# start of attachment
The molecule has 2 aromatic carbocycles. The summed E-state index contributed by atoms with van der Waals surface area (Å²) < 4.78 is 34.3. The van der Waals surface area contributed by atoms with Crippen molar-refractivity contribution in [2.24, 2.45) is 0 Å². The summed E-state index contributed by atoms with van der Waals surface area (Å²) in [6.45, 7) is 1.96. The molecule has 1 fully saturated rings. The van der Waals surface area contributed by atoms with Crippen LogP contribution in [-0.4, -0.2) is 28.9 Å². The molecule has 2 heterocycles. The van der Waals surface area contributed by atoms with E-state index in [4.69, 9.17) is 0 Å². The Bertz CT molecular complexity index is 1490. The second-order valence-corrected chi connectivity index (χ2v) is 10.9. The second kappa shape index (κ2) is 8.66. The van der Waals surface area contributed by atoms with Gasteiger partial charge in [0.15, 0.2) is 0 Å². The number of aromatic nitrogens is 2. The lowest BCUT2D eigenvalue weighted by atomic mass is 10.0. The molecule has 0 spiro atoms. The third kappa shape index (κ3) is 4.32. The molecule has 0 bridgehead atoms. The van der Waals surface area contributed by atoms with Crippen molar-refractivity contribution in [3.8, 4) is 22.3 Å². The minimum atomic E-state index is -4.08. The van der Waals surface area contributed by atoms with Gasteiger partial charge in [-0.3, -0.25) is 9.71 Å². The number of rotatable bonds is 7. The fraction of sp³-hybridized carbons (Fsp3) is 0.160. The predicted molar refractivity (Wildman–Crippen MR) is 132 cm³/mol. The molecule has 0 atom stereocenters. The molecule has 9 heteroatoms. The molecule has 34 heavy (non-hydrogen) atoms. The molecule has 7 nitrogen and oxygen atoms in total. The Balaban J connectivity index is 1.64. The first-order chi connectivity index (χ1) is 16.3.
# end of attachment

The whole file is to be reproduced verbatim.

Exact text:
The molecule has 2 aromatic carbocycles. The summed E-state index contributed by atoms with van der Waals surface area (Å²) < 4.78 is 34.3. The van der Waals surface area contributed by atoms with Crippen molar-refractivity contribution in [2.24, 2.45) is 0 Å². The summed E-state index contributed by atoms with van der Waals surface area (Å²) in [6.45, 7) is 1.96. The molecule has 1 fully saturated rings. The van der Waals surface area contributed by atoms with Crippen LogP contribution in [-0.4, -0.2) is 28.9 Å². The molecule has 2 heterocycles. The van der Waals surface area contributed by atoms with E-state index in [4.69, 9.17) is 0 Å². The Bertz CT molecular complexity index is 1490. The second-order valence-corrected chi connectivity index (χ2v) is 10.9. The second kappa shape index (κ2) is 8.66. The van der Waals surface area contributed by atoms with Gasteiger partial charge in [0.15, 0.2) is 0 Å². The number of aromatic nitrogens is 2. The lowest BCUT2D eigenvalue weighted by atomic mass is 10.0. The molecule has 0 spiro atoms. The third kappa shape index (κ3) is 4.32. The molecule has 0 bridgehead atoms. The van der Waals surface area contributed by atoms with Crippen molar-refractivity contribution in [3.8, 4) is 22.3 Å². The minimum atomic E-state index is -4.08. The van der Waals surface area contributed by atoms with Gasteiger partial charge in [-0.3, -0.25) is 9.71 Å². The number of rotatable bonds is 7. The fraction of sp³-hybridized carbons (Fsp3) is 0.160. The predicted molar refractivity (Wildman–Crippen MR) is 132 cm³/mol. The molecule has 0 atom stereocenters. The molecule has 9 heteroatoms. The molecule has 34 heavy (non-hydrogen) atoms. The molecule has 7 nitrogen and oxygen atoms in total. The Balaban J connectivity index is 1.64. The first-order chi connectivity index (χ1) is 16.3.